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PowerShell – What is [cmdletbinding()] and how does it work?

Last updated on July 17, 2023

In PowerShell, the [CmdletBinding()] attribute is used to enable advanced parameter functionality for a function or script. When you add this attribute to your function or script, it enables a set of features commonly found in built-in cmdlets, providing consistent behavior and enhanced capabilities.

Here’s how [CmdletBinding()] works and what it enables:

  1. Parameter declarations: The attribute allows you to define parameters for your function using the [Parameter()] attribute. This gives you greater control over parameter properties like mandatory, default values, parameter sets, aliases, and more.
  2. Common parameters: The attribute automatically adds common parameters, such as -Verbose, -Debug, -ErrorAction, and -ErrorVariable, to your function or script. These parameters allow you to control the behavior of the function, such as enabling verbose output, setting error handling options, and assigning error variables.
  3. Pipeline input: By using the [Parameter(ValueFromPipeline)] or [Parameter(ValueFromPipelineByPropertyName)] attribute on function parameters, you can allow your function to accept input from the pipeline. This means you can pass objects to your function using the pipeline, making it more versatile and enabling easier composition of commands.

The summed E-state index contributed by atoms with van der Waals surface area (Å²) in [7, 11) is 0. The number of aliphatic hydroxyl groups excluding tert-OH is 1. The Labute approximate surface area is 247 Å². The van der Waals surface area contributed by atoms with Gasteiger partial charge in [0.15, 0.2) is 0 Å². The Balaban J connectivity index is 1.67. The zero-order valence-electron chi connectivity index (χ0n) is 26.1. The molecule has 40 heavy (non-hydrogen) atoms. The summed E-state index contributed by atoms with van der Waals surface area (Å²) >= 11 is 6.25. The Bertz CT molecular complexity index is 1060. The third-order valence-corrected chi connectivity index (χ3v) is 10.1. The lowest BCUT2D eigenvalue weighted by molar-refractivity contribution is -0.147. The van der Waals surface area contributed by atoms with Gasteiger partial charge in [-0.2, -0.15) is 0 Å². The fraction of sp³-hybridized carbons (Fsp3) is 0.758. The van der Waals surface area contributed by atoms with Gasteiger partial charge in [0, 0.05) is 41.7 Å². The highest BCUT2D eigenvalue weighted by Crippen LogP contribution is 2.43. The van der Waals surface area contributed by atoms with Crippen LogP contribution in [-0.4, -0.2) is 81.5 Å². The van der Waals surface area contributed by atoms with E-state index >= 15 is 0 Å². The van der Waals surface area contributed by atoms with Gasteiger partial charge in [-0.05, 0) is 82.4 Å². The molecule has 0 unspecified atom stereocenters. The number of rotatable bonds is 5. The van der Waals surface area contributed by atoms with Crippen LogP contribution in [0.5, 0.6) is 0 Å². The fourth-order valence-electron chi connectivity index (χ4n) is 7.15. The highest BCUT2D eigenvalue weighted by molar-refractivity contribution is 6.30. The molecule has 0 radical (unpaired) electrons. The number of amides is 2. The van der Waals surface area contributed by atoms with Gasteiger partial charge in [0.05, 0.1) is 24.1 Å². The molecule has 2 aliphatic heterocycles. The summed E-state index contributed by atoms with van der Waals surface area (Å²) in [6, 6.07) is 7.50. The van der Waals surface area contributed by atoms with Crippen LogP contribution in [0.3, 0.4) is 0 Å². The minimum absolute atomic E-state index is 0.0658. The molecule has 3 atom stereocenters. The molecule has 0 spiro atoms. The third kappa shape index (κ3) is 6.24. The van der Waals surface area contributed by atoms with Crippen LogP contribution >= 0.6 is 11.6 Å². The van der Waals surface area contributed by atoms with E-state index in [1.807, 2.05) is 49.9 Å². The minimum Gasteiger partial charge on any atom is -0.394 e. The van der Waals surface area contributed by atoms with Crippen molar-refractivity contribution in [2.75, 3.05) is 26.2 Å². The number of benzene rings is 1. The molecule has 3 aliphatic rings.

4. Parameter sets: The [CmdletBinding()] attribute also allows you to define multiple parameter sets for your function. A parameter set is a way to define different combinations of parameters that can be used with your function. This gives you greater flexibility in how your function can be called and allows you to handle different scenarios or variations.
  5. Supports WhatIf and Confirm: By adding [CmdletBinding(SupportsShouldProcess)] to your function or script, you enable the -WhatIf and -Confirm parameters. -WhatIf allows you to simulate the execution of your function without actually performing any changes, while -Confirm prompts for confirmation before executing the function.

Here’s an example of using [CmdletBinding()] in a function:

function Invoke-Something {
    param (
        [Parameter(Position=0, Mandatory=$true)]

    # Function code here
    # ...

By adding [CmdletBinding()] above the param block, you enable the advanced functionality provided by CmdletBinding. You can then define your parameters and utilize the features mentioned above within your function.

In summary, [CmdletBinding()] is a powerful attribute in PowerShell that enables advanced parameter handling, common parameters, pipeline input, parameter sets, and support for WhatIf and Confirm functionality. It helps make your functions and scripts more consistent, versatile, and aligned with the behavior of built-in cmdlets.

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